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By Nancy Horwood
| September 27, 2017
Nancy Horwood’s mother has struggled with Parkinson’s Disease for 25 years — medications that don’t work, painful falls, and bills that pile one on top of the other. Though she knows a cure can’t help her mother, Nancy wrote this letter to a Pfizer scientist studying Parkinson’s in Cambridge with the hope she could one day tell her mother a cure will help others.
I am writing today to tell you the story of my mother, Helen Sokolosky, and her 25-year battle with Parkinson’s Disease.
The first time I noticed anything different about mom was on August 7, 1993: my wedding day. As I prepared to walk down the aisle, I looked in front of me and noticed my beautifully dressed mother slouching. I recall asking her to stand up straight to which she replied, “I am standing up straight.” I didn’t know it at the time, but her change in posture was one of the first signs that she had Parkinson’s Disease.
Mom’s Parkinson’s progressed relatively slowly for many years until she was diagnosed with breast cancer and underwent radiation treatment. After that, her Parkinson’s symptoms seemed to accelerate. She started having increased problems with balance. She fell numerous times and was sometimes hospitalized for short stays. This took an extreme emotional and physical toll on her, but she persevered. My father, however, was becoming increasingly angry and frustrated about what mom was enduring. He felt helpless that he was unable to stop the inevitable.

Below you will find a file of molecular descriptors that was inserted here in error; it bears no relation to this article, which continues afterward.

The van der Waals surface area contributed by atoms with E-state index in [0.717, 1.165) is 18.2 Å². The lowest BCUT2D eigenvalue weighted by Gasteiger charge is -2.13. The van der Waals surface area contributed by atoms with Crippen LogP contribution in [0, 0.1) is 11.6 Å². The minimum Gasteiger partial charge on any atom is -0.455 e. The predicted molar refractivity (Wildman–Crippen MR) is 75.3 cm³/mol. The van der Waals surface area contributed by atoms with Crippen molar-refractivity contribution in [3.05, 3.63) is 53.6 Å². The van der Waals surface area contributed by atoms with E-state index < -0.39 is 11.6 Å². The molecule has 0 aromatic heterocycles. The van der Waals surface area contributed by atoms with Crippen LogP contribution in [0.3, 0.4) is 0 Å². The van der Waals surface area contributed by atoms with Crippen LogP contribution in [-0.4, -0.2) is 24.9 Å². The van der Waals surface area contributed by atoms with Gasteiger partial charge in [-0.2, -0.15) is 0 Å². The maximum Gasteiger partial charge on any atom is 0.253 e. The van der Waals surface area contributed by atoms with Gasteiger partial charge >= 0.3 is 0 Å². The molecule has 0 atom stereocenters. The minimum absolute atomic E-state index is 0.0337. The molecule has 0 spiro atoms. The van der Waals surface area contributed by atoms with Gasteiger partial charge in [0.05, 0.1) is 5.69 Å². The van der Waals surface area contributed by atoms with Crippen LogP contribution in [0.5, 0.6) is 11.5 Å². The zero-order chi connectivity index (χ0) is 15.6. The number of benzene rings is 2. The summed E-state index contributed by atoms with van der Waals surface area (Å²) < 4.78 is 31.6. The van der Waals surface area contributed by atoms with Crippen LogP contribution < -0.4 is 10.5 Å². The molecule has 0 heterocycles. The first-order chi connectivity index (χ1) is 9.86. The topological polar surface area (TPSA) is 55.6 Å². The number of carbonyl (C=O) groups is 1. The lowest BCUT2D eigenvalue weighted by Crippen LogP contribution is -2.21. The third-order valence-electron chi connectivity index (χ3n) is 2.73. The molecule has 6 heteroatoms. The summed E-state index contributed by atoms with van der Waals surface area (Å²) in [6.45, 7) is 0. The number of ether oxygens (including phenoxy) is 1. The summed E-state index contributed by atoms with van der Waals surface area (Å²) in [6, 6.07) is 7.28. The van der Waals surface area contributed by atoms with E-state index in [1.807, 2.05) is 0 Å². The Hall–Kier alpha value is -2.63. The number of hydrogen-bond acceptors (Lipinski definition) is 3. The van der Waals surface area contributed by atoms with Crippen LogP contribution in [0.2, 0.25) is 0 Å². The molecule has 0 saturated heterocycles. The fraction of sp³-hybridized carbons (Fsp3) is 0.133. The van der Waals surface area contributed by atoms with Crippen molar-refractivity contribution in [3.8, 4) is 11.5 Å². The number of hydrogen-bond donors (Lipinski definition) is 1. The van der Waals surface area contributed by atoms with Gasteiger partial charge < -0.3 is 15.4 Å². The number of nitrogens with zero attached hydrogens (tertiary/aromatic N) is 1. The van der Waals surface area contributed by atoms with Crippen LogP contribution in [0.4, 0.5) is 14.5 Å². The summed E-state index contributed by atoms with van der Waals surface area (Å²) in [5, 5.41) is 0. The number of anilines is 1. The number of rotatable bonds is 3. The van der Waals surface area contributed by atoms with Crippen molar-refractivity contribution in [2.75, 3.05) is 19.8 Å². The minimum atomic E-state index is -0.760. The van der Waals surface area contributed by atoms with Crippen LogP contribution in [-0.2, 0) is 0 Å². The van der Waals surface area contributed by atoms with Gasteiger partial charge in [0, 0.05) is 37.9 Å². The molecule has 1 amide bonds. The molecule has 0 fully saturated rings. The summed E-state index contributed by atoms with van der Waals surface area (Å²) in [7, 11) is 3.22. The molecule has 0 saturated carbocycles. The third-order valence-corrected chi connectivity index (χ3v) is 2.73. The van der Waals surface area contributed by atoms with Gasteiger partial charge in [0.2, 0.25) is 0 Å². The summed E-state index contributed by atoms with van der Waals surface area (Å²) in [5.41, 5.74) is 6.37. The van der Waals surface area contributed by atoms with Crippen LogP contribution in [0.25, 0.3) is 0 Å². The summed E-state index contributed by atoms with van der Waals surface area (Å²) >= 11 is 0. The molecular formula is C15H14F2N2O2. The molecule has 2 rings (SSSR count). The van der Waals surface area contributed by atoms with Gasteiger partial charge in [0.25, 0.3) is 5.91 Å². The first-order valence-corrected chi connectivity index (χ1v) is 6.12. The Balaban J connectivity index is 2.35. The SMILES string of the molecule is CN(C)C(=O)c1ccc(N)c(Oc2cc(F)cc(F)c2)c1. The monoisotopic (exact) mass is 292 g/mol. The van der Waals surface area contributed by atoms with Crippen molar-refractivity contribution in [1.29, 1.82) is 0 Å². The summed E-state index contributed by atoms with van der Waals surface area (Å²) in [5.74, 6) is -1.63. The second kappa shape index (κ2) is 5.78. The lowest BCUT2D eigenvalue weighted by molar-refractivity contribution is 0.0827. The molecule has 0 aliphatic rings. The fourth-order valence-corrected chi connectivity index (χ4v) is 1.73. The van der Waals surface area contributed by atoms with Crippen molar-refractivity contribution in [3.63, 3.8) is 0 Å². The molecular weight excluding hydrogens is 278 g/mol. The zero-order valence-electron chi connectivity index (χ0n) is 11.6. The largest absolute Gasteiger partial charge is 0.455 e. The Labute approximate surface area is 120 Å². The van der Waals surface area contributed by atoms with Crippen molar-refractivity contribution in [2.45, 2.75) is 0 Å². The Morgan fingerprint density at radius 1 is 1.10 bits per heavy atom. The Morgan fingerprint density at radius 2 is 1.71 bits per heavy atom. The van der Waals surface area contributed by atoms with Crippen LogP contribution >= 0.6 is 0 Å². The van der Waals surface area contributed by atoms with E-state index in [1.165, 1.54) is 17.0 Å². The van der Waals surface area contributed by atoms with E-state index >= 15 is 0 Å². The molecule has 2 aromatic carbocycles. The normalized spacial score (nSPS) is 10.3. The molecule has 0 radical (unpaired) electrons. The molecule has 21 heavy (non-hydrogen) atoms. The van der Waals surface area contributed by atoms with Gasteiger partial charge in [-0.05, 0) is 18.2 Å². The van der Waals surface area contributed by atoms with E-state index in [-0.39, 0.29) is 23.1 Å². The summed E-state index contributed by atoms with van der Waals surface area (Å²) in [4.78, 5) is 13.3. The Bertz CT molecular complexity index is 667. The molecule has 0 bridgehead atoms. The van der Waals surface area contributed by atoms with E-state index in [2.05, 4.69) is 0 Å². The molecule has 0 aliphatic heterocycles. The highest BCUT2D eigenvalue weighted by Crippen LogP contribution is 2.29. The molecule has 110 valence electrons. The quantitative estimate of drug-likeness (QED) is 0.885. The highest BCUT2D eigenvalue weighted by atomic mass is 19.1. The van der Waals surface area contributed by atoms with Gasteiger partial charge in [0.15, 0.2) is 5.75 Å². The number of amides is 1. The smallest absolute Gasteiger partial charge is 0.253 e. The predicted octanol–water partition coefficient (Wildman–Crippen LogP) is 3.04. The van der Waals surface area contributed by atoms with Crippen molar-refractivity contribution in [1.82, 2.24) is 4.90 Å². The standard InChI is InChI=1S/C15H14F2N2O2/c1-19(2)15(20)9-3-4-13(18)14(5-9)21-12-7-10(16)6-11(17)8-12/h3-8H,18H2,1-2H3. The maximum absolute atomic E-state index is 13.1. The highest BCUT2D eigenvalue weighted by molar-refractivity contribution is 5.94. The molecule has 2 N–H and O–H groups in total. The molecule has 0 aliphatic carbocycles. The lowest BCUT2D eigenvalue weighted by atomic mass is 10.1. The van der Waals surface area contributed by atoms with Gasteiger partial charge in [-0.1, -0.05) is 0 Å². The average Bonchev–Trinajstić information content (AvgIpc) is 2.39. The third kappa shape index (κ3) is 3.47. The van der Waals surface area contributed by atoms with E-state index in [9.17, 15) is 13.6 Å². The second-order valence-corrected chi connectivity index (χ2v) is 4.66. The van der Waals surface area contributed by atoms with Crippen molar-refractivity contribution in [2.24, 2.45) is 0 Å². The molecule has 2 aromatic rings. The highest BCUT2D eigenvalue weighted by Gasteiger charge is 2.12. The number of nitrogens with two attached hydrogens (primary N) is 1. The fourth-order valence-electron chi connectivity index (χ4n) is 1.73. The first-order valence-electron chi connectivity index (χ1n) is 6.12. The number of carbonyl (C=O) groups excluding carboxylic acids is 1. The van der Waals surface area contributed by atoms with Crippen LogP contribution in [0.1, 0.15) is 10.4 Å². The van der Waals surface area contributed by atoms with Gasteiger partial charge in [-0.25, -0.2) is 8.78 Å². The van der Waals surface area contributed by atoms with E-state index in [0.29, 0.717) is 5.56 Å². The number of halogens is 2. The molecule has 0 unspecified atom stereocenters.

As the disease continued to take its toll on Mom, she began to spend more and more time at home. She tired easily and weakness on her left side caused her foot to drag, further increasing her risk for falls and necessitating the use of a walker. Her body became more and more rigid, making it difficult to complete basic everyday tasks on her own. One of the most difficult challenges for both my parents was Mom’s gradual inability to hold her urine. She began to avoid social situations, stopped traveling to visit her children and grandchildren, no longer vacationed with friends, and ultimately became more and more isolated. The incontinence made it impossible for my mother, and therefore my father, to sleep through the night. She needed assistance getting in and out of bed, and if the bedding needed to be changed that responsibility fell on my dad.